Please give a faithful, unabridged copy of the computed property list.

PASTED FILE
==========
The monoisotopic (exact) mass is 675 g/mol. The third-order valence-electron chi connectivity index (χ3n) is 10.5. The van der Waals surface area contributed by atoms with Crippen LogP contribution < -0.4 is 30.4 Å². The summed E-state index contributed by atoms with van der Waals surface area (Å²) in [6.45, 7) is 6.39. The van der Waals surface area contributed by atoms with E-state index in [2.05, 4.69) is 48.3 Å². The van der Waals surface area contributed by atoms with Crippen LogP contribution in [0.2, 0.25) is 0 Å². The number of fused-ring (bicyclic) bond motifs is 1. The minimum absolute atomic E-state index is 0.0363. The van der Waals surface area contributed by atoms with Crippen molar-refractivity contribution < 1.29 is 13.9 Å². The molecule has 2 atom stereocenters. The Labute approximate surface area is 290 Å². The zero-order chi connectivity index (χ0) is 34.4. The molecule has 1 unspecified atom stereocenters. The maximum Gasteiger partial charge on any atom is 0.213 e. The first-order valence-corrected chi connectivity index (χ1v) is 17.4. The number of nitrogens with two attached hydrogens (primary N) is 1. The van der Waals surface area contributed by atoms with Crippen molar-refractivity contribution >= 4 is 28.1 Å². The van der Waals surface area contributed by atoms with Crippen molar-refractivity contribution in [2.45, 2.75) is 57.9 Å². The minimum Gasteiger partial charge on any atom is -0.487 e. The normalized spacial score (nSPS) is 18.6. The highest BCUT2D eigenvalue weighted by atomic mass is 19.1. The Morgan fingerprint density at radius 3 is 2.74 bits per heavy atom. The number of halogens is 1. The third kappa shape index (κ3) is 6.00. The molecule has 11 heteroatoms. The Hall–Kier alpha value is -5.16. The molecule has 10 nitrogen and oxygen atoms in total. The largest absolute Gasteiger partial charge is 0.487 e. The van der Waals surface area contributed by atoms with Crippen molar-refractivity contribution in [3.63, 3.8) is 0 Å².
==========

The monoisotopic (exact) mass is 675 g/mol. The third-order valence-electron chi connectivity index (χ3n) is 10.5. The van der Waals surface area contributed by atoms with Crippen LogP contribution < -0.4 is 30.4 Å². The summed E-state index contributed by atoms with van der Waals surface area (Å²) in [6.45, 7) is 6.39. The van der Waals surface area contributed by atoms with E-state index in [2.05, 4.69) is 48.3 Å². The van der Waals surface area contributed by atoms with Crippen LogP contribution in [0.2, 0.25) is 0 Å². The number of fused-ring (bicyclic) bond motifs is 1. The minimum absolute atomic E-state index is 0.0363. The van der Waals surface area contributed by atoms with Crippen molar-refractivity contribution < 1.29 is 13.9 Å². The molecule has 2 atom stereocenters. The Labute approximate surface area is 290 Å². The zero-order chi connectivity index (χ0) is 34.4. The molecule has 1 unspecified atom stereocenters. The maximum Gasteiger partial charge on any atom is 0.213 e. The first-order valence-corrected chi connectivity index (χ1v) is 17.4. The number of nitrogens with two attached hydrogens (primary N) is 1. The van der Waals surface area contributed by atoms with Crippen molar-refractivity contribution >= 4 is 28.1 Å². The van der Waals surface area contributed by atoms with Crippen molar-refractivity contribution in [2.45, 2.75) is 57.9 Å². The minimum Gasteiger partial charge on any atom is -0.487 e. The normalized spacial score (nSPS) is 18.6. The highest BCUT2D eigenvalue weighted by atomic mass is 19.1. The Morgan fingerprint density at radius 3 is 2.74 bits per heavy atom. The number of halogens is 1. The third kappa shape index (κ3) is 6.00. The molecule has 11 heteroatoms. The Hall–Kier alpha value is -5.16. The molecule has 10 nitrogen and oxygen atoms in total. The largest absolute Gasteiger partial charge is 0.487 e. The van der Waals surface area contributed by atoms with Crippen molar-refractivity contribution in [3.63, 3.8) is 0 Å².